Date of Award

Fall 2012

Degree Type


Degree Name

Master of Science (MSc)


Mathematics and Statistics


Joseph Beyene



Committee Member

Jemila Hamid, Roman Viveros-Aguilera


Background: Through unprecedented advances in technology, high-dimensional datasets have exploded into many fields of observational research. For example, it is now common to expect thousands or millions of genetic variables (p) with only a limited number of study participants (n). Determining the important features proves statistically difficult, as multivariate analysis techniques become flooded and mathematically insufficient when n < p. Principal Component Analysis (PCA) is a commonly used multivariate method for dimension reduction and data visualization but suffers from these issues. A collection of Sparse PCA methods have been proposed to counter these flaws but have not been tested in comparative detail. Methods: Performances of three Sparse PCA methods were evaluated through simulations. Data was generated for 56 different data-structures, ranging p, the number of underlying groups and the variance structure within them. Estimation and interpretability of the principal components (PCs) were rigorously tested. Sparse PCA methods were also applied to a real gene expression dataset. Results: All Sparse PCA methods showed improvements upon classical PCA. Some methods were best at obtaining an accurate leading PC only, whereas others were better for subsequent PCs. There exist different optimal choices of Sparse PCA methods when ranging within-group correlation and across-group variances; thankfully, one method repeatedly worked well under the most difficult scenarios. When applying methods to real data, concise groups of gene expressions were detected with the most sparse methods. Conclusions: Sparse PCA methods provide a new insightful way to detect important features amidst complex high-dimension data.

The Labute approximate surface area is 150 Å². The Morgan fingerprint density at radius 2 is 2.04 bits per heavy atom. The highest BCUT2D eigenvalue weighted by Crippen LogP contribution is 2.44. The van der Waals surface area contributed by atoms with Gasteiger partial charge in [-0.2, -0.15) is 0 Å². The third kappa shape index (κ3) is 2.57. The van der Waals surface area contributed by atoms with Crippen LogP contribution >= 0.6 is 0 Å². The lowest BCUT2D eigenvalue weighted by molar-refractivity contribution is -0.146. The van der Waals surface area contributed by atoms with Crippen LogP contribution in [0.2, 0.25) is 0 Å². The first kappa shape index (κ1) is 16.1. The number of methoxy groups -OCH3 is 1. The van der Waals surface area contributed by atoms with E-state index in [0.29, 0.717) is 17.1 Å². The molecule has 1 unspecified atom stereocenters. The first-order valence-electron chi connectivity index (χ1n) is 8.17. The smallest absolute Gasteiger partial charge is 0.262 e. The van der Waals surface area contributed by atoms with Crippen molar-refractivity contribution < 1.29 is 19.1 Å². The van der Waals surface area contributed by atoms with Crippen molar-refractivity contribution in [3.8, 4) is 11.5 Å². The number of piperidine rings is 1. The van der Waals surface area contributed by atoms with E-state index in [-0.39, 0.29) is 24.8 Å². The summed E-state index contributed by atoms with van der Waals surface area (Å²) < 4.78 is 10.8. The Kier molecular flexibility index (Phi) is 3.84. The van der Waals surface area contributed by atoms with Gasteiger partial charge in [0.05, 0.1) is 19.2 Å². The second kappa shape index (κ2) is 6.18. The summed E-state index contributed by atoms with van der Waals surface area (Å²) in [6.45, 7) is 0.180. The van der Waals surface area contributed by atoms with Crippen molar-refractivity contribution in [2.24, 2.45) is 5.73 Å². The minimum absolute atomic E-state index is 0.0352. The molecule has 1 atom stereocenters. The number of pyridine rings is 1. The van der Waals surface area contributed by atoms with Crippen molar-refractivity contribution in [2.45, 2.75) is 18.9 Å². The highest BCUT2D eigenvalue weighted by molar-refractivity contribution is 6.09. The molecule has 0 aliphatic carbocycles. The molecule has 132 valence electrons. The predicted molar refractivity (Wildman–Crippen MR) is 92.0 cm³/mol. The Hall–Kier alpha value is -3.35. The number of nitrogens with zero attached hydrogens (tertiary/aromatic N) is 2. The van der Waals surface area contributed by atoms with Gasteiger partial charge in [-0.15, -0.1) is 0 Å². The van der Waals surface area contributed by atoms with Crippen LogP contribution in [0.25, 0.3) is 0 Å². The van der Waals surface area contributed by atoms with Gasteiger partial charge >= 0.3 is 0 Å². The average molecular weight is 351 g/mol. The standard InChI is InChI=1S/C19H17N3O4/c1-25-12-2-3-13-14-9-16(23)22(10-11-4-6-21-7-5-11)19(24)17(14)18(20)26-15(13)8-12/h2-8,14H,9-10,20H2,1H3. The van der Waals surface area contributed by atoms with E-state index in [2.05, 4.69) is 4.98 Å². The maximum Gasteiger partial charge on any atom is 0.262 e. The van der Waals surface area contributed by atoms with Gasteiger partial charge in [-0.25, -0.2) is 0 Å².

McMaster University Library

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